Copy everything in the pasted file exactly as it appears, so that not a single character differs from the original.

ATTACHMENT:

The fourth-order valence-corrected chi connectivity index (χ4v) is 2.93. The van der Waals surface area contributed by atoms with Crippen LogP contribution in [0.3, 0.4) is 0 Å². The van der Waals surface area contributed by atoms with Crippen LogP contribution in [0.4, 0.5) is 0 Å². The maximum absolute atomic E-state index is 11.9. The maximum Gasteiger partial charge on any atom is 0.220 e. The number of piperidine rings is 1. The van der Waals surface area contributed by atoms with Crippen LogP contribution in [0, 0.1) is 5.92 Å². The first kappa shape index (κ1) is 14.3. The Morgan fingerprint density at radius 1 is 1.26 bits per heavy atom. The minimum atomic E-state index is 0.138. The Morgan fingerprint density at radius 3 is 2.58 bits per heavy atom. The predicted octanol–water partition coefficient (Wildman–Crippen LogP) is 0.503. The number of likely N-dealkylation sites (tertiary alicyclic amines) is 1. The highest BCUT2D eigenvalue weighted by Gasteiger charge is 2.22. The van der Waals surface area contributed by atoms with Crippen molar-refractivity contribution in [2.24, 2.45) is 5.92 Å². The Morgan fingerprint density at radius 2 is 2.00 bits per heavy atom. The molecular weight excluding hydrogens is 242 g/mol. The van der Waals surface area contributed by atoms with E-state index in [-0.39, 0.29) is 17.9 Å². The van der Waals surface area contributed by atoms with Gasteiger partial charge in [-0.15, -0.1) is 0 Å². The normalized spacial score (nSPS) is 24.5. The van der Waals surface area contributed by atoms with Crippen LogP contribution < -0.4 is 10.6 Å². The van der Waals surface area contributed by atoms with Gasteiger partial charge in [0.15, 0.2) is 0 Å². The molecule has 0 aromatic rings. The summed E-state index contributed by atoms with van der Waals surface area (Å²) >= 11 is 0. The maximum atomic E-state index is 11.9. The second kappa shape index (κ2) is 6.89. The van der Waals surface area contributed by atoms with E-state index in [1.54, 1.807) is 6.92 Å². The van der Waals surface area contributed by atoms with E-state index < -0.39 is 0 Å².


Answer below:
The fourth-order valence-corrected chi connectivity index (χ4v) is 2.93. The van der Waals surface area contributed by atoms with Crippen LogP contribution in [0.3, 0.4) is 0 Å². The van der Waals surface area contributed by atoms with Crippen LogP contribution in [0.4, 0.5) is 0 Å². The maximum absolute atomic E-state index is 11.9. The maximum Gasteiger partial charge on any atom is 0.220 e. The number of piperidine rings is 1. The van der Waals surface area contributed by atoms with Crippen LogP contribution in [0, 0.1) is 5.92 Å². The first kappa shape index (κ1) is 14.3. The Morgan fingerprint density at radius 1 is 1.26 bits per heavy atom. The minimum atomic E-state index is 0.138. The Morgan fingerprint density at radius 3 is 2.58 bits per heavy atom. The predicted octanol–water partition coefficient (Wildman–Crippen LogP) is 0.503. The number of likely N-dealkylation sites (tertiary alicyclic amines) is 1. The highest BCUT2D eigenvalue weighted by Gasteiger charge is 2.22. The van der Waals surface area contributed by atoms with Crippen molar-refractivity contribution in [2.24, 2.45) is 5.92 Å². The Morgan fingerprint density at radius 2 is 2.00 bits per heavy atom. The molecular weight excluding hydrogens is 242 g/mol. The van der Waals surface area contributed by atoms with E-state index in [-0.39, 0.29) is 17.9 Å². The van der Waals surface area contributed by atoms with Gasteiger partial charge in [-0.15, -0.1) is 0 Å². The normalized spacial score (nSPS) is 24.5. The van der Waals surface area contributed by atoms with Crippen LogP contribution < -0.4 is 10.6 Å². The van der Waals surface area contributed by atoms with Gasteiger partial charge in [0.15, 0.2) is 0 Å². The molecule has 0 aromatic rings. The summed E-state index contributed by atoms with van der Waals surface area (Å²) >= 11 is 0. The maximum atomic E-state index is 11.9. The second kappa shape index (κ2) is 6.89. The van der Waals surface area contributed by atoms with E-state index in [1.54, 1.807) is 6.92 Å². The van der Waals surface area contributed by atoms with E-state index < -0.39 is 0 Å².